Monday, October 31, 2011

Kids Vote

Kevin Drum weighs in on the issue of kids and teens voting today, and argues that it's a "silly question" and that
Kids can't vote for the same reason they can't do lots of things: because millions of years of human history informs us that children aren't capable of looking out for themselves. They need adult supervision. We make the same judgment toward others who are deemed unable to look after themselves — the mentally ill, elderly people suffering from dementia, etc. — so this is hardly something unique to children.
Karl Smith also got in on the Kids Vote fun.

But we don't treat these the same as the voting case. We do let children have bank accounts and invest money and have all sorts of other adult activities; we just require that a parent or other responsible person act for them as their agent. Voting is different; we just don't give them the vote at all.

As I said last time this came up, to the extent that we think of politics and democracy in liberal, Lockean terms -- democracy is justified because it allows everyone's interests to be represented -- then I really can't see the case against vote-from-birth, with parents administering the vote up through some at least teenage years. My view is that we think it's weird because we don't have it, but if for whatever reason vote-from-birth had been instituted centuries ago we would all find it perfectly logical and regard any attempt to take it away as outrageous and anti-democratic. The only question would be at what age it's appropriate for kids to begin voting for themselves...there are a lot of reasonable ways you could handle that: a fixed age rule, a fixed age rule plus some sort of test-in for those below that age who want to exercise their own choice, or just leave it informally to each family to deal with it on their own. Longer liberal argument for vote-from-birth here.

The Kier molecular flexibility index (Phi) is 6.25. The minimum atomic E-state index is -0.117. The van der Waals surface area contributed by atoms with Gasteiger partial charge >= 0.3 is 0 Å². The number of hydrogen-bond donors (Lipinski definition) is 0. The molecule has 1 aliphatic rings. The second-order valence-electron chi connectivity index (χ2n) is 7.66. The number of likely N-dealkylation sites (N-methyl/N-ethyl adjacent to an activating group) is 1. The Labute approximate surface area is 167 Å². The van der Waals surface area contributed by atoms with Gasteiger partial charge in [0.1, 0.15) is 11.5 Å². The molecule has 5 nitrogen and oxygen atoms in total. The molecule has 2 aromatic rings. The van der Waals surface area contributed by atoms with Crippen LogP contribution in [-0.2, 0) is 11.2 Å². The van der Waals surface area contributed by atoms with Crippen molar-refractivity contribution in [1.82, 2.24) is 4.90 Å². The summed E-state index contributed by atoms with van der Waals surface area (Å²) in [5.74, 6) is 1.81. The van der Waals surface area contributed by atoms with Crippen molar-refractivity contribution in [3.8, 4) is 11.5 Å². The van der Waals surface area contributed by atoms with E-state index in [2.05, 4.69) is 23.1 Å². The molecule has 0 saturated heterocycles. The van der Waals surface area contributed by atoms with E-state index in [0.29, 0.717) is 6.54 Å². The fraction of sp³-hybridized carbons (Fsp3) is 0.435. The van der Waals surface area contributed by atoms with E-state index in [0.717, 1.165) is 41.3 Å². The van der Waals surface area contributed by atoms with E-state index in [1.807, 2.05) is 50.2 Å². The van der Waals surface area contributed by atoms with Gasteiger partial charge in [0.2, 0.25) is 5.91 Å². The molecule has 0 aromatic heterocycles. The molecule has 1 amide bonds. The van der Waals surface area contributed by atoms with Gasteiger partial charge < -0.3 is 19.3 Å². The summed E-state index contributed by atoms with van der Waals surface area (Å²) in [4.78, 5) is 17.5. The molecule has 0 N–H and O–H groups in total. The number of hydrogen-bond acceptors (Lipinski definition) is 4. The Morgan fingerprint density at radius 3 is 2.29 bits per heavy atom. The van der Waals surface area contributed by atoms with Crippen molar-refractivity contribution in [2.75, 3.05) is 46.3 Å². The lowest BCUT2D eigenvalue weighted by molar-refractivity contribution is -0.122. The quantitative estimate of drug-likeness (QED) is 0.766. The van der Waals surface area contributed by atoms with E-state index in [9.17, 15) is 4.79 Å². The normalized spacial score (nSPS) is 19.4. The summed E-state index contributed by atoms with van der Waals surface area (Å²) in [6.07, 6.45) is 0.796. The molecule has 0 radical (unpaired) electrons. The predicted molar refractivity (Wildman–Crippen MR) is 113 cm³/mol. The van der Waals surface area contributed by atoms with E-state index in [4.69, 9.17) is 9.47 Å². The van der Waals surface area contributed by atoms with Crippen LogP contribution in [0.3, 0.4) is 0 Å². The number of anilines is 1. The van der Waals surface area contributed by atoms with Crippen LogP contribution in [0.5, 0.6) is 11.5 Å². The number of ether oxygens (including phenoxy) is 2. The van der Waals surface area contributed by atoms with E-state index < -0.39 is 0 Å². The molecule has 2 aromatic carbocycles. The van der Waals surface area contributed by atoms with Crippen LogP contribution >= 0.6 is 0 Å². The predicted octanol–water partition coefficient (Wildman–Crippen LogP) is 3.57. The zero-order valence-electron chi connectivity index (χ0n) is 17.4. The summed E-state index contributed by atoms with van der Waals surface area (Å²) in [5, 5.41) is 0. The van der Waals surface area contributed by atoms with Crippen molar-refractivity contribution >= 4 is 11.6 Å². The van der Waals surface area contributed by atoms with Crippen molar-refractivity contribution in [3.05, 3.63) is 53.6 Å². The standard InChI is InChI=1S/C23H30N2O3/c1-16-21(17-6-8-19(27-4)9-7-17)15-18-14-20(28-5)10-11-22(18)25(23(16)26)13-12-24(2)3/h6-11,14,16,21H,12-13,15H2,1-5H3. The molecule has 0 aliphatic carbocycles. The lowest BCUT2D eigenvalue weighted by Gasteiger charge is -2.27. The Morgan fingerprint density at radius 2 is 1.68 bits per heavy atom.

On the other hand, I do think there's a reasonable argument against vote-from-birth grounded in more republican views of politics. If justifications for democracy are based on the inherent value of political participation, then it makes some sense to exclude those who cannot "really" participate because they're not yet able to appreciate the experience. However, voting itself is relatively less important in that version of politics, and in my view is best seen as sort of a training wheels introduction to real political action -- and therefore, I think, quite appropriate for high school kids and perhaps middle school kids.

The only version of democracy that clearly doesn't support an expansion of the franchise from where it is now would be a good government version that justifies democracy on the basis of informed individuals, thinking for themselves, being the best way to make good decisions about public policy. Allowing 14 year olds to vote makes no sense in that version of democracy -- but then again, I think it's an entirely mistaken version, so it doesn't carry any weight with me at all.

On the practical question, if you can call speculation on the effects of a reform that's not going to happen a practical question...

Kids Vote supporter Matt Yglesias said over the weekend that he would expect turnout for children to be low, the way that the youngest voters now have the lowest turnout. I'm not sure that's true, even given the rule of allowing kids to vote only for themselves but as soon as they choose to do so. In practice, what you would get is turnout up through at least high school that's driven almost entirely by parents' decisions. Now, it would be capped at parent turnout levels (except in the extremely unlikely case that schools organized it as an in-school activity), since not too many 7 year olds or even 14 year olds are going to go off to vote by themselves. But I'd guess that quite a few parents would make it a family activity, and virtually all politically active parents who vote by mail or absentee would also have their kids vote (that is, vote for them). My guess is that turnout for 6-12 year olds would be quite a bit higher than current turnout for 18 year olds. On the really speculative side, one might think about two things: whether voting early would make party even more inherited than it already is, and one also might think about how acquiring the voting habit early in life might affect turnout for adults years later.